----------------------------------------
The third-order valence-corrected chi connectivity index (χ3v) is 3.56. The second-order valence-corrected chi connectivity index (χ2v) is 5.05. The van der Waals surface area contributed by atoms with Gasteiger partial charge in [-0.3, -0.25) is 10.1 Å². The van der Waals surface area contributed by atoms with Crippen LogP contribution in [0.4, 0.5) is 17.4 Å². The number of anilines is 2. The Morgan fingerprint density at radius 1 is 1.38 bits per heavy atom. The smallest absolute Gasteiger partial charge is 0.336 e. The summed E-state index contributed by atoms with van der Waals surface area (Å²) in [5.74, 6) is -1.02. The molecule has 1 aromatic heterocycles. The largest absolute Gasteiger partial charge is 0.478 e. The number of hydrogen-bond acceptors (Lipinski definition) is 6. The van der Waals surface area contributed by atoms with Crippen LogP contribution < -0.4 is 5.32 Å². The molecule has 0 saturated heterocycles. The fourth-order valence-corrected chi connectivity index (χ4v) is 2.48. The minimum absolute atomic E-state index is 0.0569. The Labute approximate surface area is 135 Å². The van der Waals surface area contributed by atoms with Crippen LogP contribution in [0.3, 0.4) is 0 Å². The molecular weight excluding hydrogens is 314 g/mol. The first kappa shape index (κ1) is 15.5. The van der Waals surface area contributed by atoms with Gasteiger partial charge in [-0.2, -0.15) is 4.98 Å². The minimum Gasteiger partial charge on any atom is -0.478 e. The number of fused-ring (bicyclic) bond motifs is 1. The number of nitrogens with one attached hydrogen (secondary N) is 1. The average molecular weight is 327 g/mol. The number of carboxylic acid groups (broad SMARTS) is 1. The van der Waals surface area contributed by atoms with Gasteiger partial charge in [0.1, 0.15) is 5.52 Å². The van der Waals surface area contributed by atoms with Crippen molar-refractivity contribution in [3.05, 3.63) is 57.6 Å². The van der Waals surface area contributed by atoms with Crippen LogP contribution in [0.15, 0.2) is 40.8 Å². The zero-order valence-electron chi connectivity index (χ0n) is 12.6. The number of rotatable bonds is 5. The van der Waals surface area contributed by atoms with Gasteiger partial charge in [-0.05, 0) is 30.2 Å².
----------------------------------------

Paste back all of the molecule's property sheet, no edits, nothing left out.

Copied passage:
The third-order valence-corrected chi connectivity index (χ3v) is 3.56. The second-order valence-corrected chi connectivity index (χ2v) is 5.05. The van der Waals surface area contributed by atoms with Gasteiger partial charge in [-0.3, -0.25) is 10.1 Å². The van der Waals surface area contributed by atoms with Crippen LogP contribution in [0.4, 0.5) is 17.4 Å². The number of anilines is 2. The Morgan fingerprint density at radius 1 is 1.38 bits per heavy atom. The smallest absolute Gasteiger partial charge is 0.336 e. The summed E-state index contributed by atoms with van der Waals surface area (Å²) in [5.74, 6) is -1.02. The molecule has 1 aromatic heterocycles. The largest absolute Gasteiger partial charge is 0.478 e. The number of hydrogen-bond acceptors (Lipinski definition) is 6. The van der Waals surface area contributed by atoms with Crippen LogP contribution < -0.4 is 5.32 Å². The molecule has 0 saturated heterocycles. The fourth-order valence-corrected chi connectivity index (χ4v) is 2.48. The minimum absolute atomic E-state index is 0.0569. The Labute approximate surface area is 135 Å². The van der Waals surface area contributed by atoms with Crippen LogP contribution in [0.3, 0.4) is 0 Å². The molecular weight excluding hydrogens is 314 g/mol. The first kappa shape index (κ1) is 15.5. The van der Waals surface area contributed by atoms with Gasteiger partial charge in [-0.2, -0.15) is 4.98 Å². The minimum Gasteiger partial charge on any atom is -0.478 e. The number of fused-ring (bicyclic) bond motifs is 1. The number of nitrogens with one attached hydrogen (secondary N) is 1. The average molecular weight is 327 g/mol. The number of carboxylic acid groups (broad SMARTS) is 1. The van der Waals surface area contributed by atoms with Gasteiger partial charge in [0.1, 0.15) is 5.52 Å². The van der Waals surface area contributed by atoms with Crippen molar-refractivity contribution in [3.05, 3.63) is 57.6 Å². The van der Waals surface area contributed by atoms with Crippen LogP contribution in [0.15, 0.2) is 40.8 Å². The zero-order valence-electron chi connectivity index (χ0n) is 12.6. The number of rotatable bonds is 5. The van der Waals surface area contributed by atoms with Gasteiger partial charge in [-0.05, 0) is 30.2 Å².